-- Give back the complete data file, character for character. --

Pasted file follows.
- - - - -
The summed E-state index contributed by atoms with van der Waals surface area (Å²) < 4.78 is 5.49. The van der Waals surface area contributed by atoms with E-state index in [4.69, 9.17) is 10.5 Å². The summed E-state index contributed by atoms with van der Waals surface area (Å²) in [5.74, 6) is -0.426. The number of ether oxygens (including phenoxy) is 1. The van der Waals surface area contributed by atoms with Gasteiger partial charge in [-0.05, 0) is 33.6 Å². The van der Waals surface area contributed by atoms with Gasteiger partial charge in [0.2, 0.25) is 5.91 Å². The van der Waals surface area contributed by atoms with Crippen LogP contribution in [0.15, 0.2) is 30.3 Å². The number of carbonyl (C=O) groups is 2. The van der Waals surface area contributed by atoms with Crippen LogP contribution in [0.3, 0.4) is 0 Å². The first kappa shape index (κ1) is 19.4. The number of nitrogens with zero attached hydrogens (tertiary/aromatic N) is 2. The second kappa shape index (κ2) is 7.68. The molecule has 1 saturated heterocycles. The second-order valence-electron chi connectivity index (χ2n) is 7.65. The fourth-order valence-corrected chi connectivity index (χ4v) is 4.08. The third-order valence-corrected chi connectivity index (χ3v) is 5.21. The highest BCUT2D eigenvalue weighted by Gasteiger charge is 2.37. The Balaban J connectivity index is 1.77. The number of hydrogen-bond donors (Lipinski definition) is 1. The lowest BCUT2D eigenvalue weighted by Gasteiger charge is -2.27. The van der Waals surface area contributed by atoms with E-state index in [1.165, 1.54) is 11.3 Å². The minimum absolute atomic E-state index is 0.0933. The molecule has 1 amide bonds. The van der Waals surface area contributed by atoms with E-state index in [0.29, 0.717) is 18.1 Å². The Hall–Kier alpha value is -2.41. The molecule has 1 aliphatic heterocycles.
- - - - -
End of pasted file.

The summed E-state index contributed by atoms with van der Waals surface area (Å²) < 4.78 is 5.49. The van der Waals surface area contributed by atoms with E-state index in [4.69, 9.17) is 10.5 Å². The summed E-state index contributed by atoms with van der Waals surface area (Å²) in [5.74, 6) is -0.426. The number of ether oxygens (including phenoxy) is 1. The van der Waals surface area contributed by atoms with Gasteiger partial charge in [-0.05, 0) is 33.6 Å². The van der Waals surface area contributed by atoms with Gasteiger partial charge in [0.2, 0.25) is 5.91 Å². The van der Waals surface area contributed by atoms with Crippen LogP contribution in [0.15, 0.2) is 30.3 Å². The number of carbonyl (C=O) groups is 2. The van der Waals surface area contributed by atoms with Crippen LogP contribution in [0.3, 0.4) is 0 Å². The first kappa shape index (κ1) is 19.4. The number of nitrogens with zero attached hydrogens (tertiary/aromatic N) is 2. The second kappa shape index (κ2) is 7.68. The molecule has 1 saturated heterocycles. The second-order valence-electron chi connectivity index (χ2n) is 7.65. The fourth-order valence-corrected chi connectivity index (χ4v) is 4.08. The third-order valence-corrected chi connectivity index (χ3v) is 5.21. The highest BCUT2D eigenvalue weighted by Gasteiger charge is 2.37. The Balaban J connectivity index is 1.77. The number of hydrogen-bond donors (Lipinski definition) is 1. The lowest BCUT2D eigenvalue weighted by Gasteiger charge is -2.27. The van der Waals surface area contributed by atoms with E-state index in [1.165, 1.54) is 11.3 Å². The minimum absolute atomic E-state index is 0.0933. The molecule has 1 amide bonds. The van der Waals surface area contributed by atoms with E-state index in [0.29, 0.717) is 18.1 Å². The Hall–Kier alpha value is -2.41. The molecule has 1 aliphatic heterocycles.